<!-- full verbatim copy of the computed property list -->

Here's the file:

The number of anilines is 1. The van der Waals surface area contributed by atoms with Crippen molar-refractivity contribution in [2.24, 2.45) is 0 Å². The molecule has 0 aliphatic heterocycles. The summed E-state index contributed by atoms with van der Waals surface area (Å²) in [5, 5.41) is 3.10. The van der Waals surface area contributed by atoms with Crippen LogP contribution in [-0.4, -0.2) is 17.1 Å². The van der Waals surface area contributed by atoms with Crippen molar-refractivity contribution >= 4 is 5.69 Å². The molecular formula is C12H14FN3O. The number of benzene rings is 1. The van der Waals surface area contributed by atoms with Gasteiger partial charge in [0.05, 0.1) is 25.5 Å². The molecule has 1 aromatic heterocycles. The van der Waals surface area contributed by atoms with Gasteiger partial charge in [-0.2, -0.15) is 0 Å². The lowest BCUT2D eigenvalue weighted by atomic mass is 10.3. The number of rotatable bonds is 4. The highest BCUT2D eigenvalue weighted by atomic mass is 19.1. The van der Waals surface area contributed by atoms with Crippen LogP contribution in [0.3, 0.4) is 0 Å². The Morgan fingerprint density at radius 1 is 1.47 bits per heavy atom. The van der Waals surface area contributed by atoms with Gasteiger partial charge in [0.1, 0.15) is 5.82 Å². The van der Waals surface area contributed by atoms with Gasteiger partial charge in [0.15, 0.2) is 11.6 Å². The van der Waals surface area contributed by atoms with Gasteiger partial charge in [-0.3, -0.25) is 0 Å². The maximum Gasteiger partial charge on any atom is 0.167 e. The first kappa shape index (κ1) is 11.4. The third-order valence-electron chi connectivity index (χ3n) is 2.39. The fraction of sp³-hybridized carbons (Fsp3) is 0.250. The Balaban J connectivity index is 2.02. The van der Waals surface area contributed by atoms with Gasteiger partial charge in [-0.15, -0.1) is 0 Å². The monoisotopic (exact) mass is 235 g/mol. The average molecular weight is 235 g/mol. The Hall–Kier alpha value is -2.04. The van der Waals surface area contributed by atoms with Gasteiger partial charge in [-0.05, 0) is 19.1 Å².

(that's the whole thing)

The number of anilines is 1. The van der Waals surface area contributed by atoms with Crippen molar-refractivity contribution in [2.24, 2.45) is 0 Å². The molecule has 0 aliphatic heterocycles. The summed E-state index contributed by atoms with van der Waals surface area (Å²) in [5, 5.41) is 3.10. The van der Waals surface area contributed by atoms with Crippen LogP contribution in [-0.4, -0.2) is 17.1 Å². The van der Waals surface area contributed by atoms with Crippen molar-refractivity contribution >= 4 is 5.69 Å². The molecular formula is C12H14FN3O. The number of benzene rings is 1. The van der Waals surface area contributed by atoms with Gasteiger partial charge in [0.05, 0.1) is 25.5 Å². The molecule has 1 aromatic heterocycles. The van der Waals surface area contributed by atoms with Gasteiger partial charge in [-0.2, -0.15) is 0 Å². The lowest BCUT2D eigenvalue weighted by atomic mass is 10.3. The number of rotatable bonds is 4. The highest BCUT2D eigenvalue weighted by atomic mass is 19.1. The van der Waals surface area contributed by atoms with Crippen LogP contribution in [0.3, 0.4) is 0 Å². The Morgan fingerprint density at radius 1 is 1.47 bits per heavy atom. The van der Waals surface area contributed by atoms with Gasteiger partial charge in [0.1, 0.15) is 5.82 Å². The van der Waals surface area contributed by atoms with Gasteiger partial charge in [0.15, 0.2) is 11.6 Å². The van der Waals surface area contributed by atoms with Gasteiger partial charge in [-0.3, -0.25) is 0 Å². The maximum Gasteiger partial charge on any atom is 0.167 e. The first kappa shape index (κ1) is 11.4. The third-order valence-electron chi connectivity index (χ3n) is 2.39. The fraction of sp³-hybridized carbons (Fsp3) is 0.250. The Balaban J connectivity index is 2.02. The van der Waals surface area contributed by atoms with Gasteiger partial charge in [-0.15, -0.1) is 0 Å². The monoisotopic (exact) mass is 235 g/mol. The average molecular weight is 235 g/mol. The Hall–Kier alpha value is -2.04. The van der Waals surface area contributed by atoms with Gasteiger partial charge in [-0.05, 0) is 19.1 Å².